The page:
MS patients and 212 age and gender matched healthy controls. Interestingly, 45% of the MS
patients met the IRRLSG diagnostic criteria for RLS, however, after neurologic review and
examination of the each patient who responded positively to the questionnaire instrument,
only 14.6% of the MS patients were felt to truly have a diagnosis of RLS. In the control
group, 16.03% were positive responders to the questionnaire criteria, but only 2.8% had a
final diagnosis of RLS following neurologic review and examination. The authors comment
on the high false positive number of questionnaire responders (Deriu et al, 2009).
In summary, there is evidence of an increased prevalence of RLS in the MS population.
Several interesting possibilities have been suggested to explain this association. The weight
of evidence seems to support the concept of a secondary RLS likely arising from strategic
geographic involvement of demyelinating lesions.
6.2 RLS and other neurologic disorders
Peripheral neuropathy has also been associated with RLS. A recent case-control study (Hattan
E et al 2009) in a Quebec population examined 245 patients with a diagnosis of peripheral
neuropathy and 245 age and gender matched controls. The authors considered a positive
response to three of the four essential criteria to be ‘screen-positive’. All ‘screen-positive’
patients were subsequently evaluated by a blinded movement disorders specialist. Of the 245
peripheral neuropathy patients, 26.5% were ‘screen-positive’, compared to 10.2% of controls.
Confirmation by neurologist, however, revealed only 46% of the ‘screen-positive’ peripheral
neuropathy patients were felt to truly have a diagnosis of RLS compared to 80% of the ‘screenpositive’
control patients. After this diagnostic confirmation, the overall prevalence of RLS did
not differ between the peripheral neuropathy patients and the control group.
The prevalence of RLS was evaluated in a cohort of 99 Italian patients with acquired diabetic
peripheral neuropathy (Gemignani et al, 2007). Using IRRLSG diagnostic criteria, RLS was
found to be present in a third of the patients in this study population (33/99). The authors
reported that of the various forms of diabetic neuropathy represented within this
population, small fiber sensory neuropathy was more common than other forms. A
prominent symptom associated with RLS was ‘burning feet’. The authors suggest that RLS
may be triggered peripherally by abnormal sensory inputs from small fibers.
A case series of 12 patients with essential mixed cryoglobulinemia and associated peripheral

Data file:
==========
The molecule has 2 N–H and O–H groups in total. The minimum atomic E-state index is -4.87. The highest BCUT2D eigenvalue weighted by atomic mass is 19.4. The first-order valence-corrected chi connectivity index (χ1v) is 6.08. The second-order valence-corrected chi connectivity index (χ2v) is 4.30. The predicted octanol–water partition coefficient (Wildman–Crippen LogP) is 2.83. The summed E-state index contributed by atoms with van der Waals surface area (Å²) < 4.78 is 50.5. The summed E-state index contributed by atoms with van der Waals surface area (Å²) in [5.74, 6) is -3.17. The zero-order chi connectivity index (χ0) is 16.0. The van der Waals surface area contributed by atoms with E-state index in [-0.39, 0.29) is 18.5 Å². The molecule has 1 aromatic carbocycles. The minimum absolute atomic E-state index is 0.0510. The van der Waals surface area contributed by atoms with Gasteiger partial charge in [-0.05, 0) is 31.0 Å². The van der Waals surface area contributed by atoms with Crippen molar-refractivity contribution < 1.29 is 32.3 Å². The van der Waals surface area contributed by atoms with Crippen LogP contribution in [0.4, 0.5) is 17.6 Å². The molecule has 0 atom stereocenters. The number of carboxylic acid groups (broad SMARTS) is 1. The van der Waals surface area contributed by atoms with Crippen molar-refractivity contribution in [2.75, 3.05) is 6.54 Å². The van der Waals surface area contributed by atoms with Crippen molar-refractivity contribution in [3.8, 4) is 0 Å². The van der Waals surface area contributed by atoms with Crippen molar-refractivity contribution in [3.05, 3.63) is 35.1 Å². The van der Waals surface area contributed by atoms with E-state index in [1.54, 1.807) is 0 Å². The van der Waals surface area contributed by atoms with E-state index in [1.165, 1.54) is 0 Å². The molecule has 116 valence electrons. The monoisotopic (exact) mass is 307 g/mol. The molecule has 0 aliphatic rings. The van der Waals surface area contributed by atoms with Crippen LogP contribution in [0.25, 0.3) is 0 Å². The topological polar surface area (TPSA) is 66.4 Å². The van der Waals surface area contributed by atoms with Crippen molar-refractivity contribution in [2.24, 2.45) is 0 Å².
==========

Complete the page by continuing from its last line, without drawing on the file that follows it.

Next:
neuropathy reported a frequency of RLS, using pre-2003 diagnostic measures, of one third
(4/12) (Gemignani et al, 1997).
A recent report (Bachmann CG et al 2010) suggest response to specific stimuli may be able to
distinguish between primary RLS and RLS secondary to small fiber neuropathy. In this
study of 21 primary RLS patients and 13 patients with secondary RLS related to small fiber
neuropathy, the authors describe thermal hypoesthesia to cold and warm in those with
secondary RLS compared to both the primary RLS study patients and controls. They also
suggest support for the RLS pathogenesis concept of central disinhibition of nociceptive
pathways which might be induced by conditioning afferent input from damaged small fiber
neurons in secondary RLS.
Restless legs syndrome has been reported as increased in prevalence in German hereditary
spastic paresis patients (Sperfeld AD, et al, 2007) and in Argentinian patients with Fabry’s
disease (Dominguez RO, et al, 2007). RLS has also been reported to be present in 18.1% of
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227 Charcot-Marie Tooth disease patients compared to 234 controls with a 5.6% prevalence.
RLS severity was correlated with worse sleep quality and reduced health-related quality of
life measures. Variation in prevalence was not observed between subtypes of Charcot-Marie
Tooth disease, but women were more severely affected by RLS than male patients (Boentert
M, et al 2010). A series of 28 patients with Friedreich’s Ataxia were surveyed for prevalence
of RLS with 32% meeting diagnostic criteria (Synofzik M et al, 2011). In a population of 28
chronic inflammatory demyelinating polyneuropathy (CIDP), a prevalence of 39.3% for RLS
was found, compared to 7.1% prevalence in age and gender matched control patients.
Isolated case reports of RLS symptomatology following development of
hyperparathyroidism (Agarwal P et al, 2008), administration of interferon therapy
(LaRochelle JS, et al, 2004), development of multifocal motor neuropathy (Lo Coco D, et al,
2009), and Guillain-Barré syndrome have been reported (Marin LF, et al, 2010). Additionally,
a case report has been published reporting a patient who experienced remission of severe
RLS following excision of multiple foot neuromata (Lettau LA, et al 2010).
The question has also been raised as to whether RLS in seen in a higher prevalence in
patients with Parkinson’s Disease. This has been addressed in an Italian population of 118
Parkinson’s Disease outpatients using a case-control study design. The authors report a
failure to demonstrate increased prevalence of RLS in the Parkinson’s patients in
comparison to age and gender matched control patients. They further acknowledge the RLS
prevalence assessment may be impeded by the concurrent treatment of Parkinson’s Disease